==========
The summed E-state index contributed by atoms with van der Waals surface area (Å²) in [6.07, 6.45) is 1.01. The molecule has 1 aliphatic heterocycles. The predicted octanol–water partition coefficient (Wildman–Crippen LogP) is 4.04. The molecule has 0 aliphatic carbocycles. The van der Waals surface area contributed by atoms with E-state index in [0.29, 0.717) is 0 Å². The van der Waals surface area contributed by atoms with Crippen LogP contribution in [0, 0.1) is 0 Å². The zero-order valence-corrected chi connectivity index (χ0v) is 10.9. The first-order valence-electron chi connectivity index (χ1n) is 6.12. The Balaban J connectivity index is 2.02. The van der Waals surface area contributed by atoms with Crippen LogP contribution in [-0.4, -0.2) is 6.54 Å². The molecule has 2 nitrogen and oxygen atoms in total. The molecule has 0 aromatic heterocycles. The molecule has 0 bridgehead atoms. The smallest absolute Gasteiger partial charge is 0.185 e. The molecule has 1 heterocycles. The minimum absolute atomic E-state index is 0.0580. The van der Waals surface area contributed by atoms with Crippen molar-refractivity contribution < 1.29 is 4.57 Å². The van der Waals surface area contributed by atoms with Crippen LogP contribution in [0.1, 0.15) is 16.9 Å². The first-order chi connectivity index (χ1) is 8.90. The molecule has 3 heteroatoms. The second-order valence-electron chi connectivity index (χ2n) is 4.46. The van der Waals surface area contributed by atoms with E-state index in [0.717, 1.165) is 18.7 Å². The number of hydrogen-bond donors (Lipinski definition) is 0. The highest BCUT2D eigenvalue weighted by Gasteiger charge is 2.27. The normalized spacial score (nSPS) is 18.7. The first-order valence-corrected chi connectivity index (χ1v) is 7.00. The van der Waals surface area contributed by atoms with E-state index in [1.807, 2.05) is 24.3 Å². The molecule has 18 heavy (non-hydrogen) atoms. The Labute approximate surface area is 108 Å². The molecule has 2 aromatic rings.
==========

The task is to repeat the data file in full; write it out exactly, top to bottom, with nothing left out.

The summed E-state index contributed by atoms with van der Waals surface area (Å²) in [6.07, 6.45) is 1.01. The molecule has 1 aliphatic heterocycles. The predicted octanol–water partition coefficient (Wildman–Crippen LogP) is 4.04. The molecule has 0 aliphatic carbocycles. The van der Waals surface area contributed by atoms with E-state index in [0.29, 0.717) is 0 Å². The van der Waals surface area contributed by atoms with Crippen LogP contribution in [0, 0.1) is 0 Å². The zero-order valence-corrected chi connectivity index (χ0v) is 10.9. The first-order valence-electron chi connectivity index (χ1n) is 6.12. The Balaban J connectivity index is 2.02. The van der Waals surface area contributed by atoms with Crippen LogP contribution in [-0.4, -0.2) is 6.54 Å². The molecule has 2 nitrogen and oxygen atoms in total. The molecule has 0 aromatic heterocycles. The molecule has 0 bridgehead atoms. The smallest absolute Gasteiger partial charge is 0.185 e. The molecule has 1 heterocycles. The minimum absolute atomic E-state index is 0.0580. The van der Waals surface area contributed by atoms with Crippen molar-refractivity contribution < 1.29 is 4.57 Å². The van der Waals surface area contributed by atoms with Crippen LogP contribution in [0.1, 0.15) is 16.9 Å². The first-order chi connectivity index (χ1) is 8.90. The molecule has 3 heteroatoms. The second-order valence-electron chi connectivity index (χ2n) is 4.46. The van der Waals surface area contributed by atoms with E-state index in [0.717, 1.165) is 18.7 Å². The number of hydrogen-bond donors (Lipinski definition) is 0. The highest BCUT2D eigenvalue weighted by Gasteiger charge is 2.27. The normalized spacial score (nSPS) is 18.7. The first-order valence-corrected chi connectivity index (χ1v) is 7.00. The van der Waals surface area contributed by atoms with E-state index in [1.807, 2.05) is 24.3 Å². The molecule has 18 heavy (non-hydrogen) atoms. The Labute approximate surface area is 108 Å². The molecule has 2 aromatic rings.